While unions have not won many contract battles in the last decade, the few successes do have an important feature in common: they brought the corporate entities with deep pockets to the table. In Florida, the Coalition of Immokalee Workers, a farm workers’ union, has won a series of wage increases for tomato pickers by pressuring highly visible fast food firms such as Taco Bell, McDonald’s, and Burger King to increase the prices they pay to farmers for tomatoes, enabling the farmers to pay higher wages to the field workers. These food giants did not offer higher tomato prices out of the goodness of their corporate hearts, but because they felt the pressures of boycotts, pickets, and creative advertizing which led consumers to associate their multiple brand names with exploitation and poverty. In the Twin Cities, Service Employees International Union Local 26 has pressured downtown building owners to agree to pay more to contract cleaners so that the buildings’ janitors and window washers could make better wages and benefits and enjoy greater economic security. When unions have been able to bring corporate and financial interests out of the shadows and into the sunlight of responsibility and accountability, they have been able to get more resources reallocated at the bargaining table.
As in the case of the 1934 Teamsters’ strike, grassroots pressure brings these larger players and additional resources into the settlement of labor conflicts. History shows that strikers’ families and neighbors participated. Creative communications strategies disseminated strikers’ stories to the wider community. Potential strikebreakers understood their stake in the conflict. Members of other unions contributed resources and solidarity. And citizens and voters brought pressure to bear on political as well as financial leaders. We — the public, the families of nurses and other healthcare workers, members of unions, unemployed men and women — would do well to heed this history and apply pressure collectively and creatively to bring more resources to the table to fund the MNA’s proposals for long-term patient — our — welfare.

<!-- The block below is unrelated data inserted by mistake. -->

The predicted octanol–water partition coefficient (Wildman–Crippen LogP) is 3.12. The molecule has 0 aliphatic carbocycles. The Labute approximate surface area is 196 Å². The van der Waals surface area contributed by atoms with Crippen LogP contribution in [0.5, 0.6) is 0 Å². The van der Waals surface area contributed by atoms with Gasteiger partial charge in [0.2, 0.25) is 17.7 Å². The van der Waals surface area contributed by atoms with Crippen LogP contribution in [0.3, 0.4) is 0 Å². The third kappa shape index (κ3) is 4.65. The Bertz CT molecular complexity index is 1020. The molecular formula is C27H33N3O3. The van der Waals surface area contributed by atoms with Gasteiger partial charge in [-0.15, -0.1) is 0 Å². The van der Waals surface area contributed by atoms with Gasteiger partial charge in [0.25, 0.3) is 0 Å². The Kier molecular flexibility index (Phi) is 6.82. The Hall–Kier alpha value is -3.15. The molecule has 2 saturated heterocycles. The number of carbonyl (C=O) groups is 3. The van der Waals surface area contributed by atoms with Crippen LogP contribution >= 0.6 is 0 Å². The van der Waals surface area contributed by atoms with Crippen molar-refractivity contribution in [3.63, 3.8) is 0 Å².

Peter Rachleff is Professor of History at Macalester College. See, also, Peter Rachleff, “Minnesota Nurses Association Provides Rx for Union Revival” (MRZine, 14 June 2010).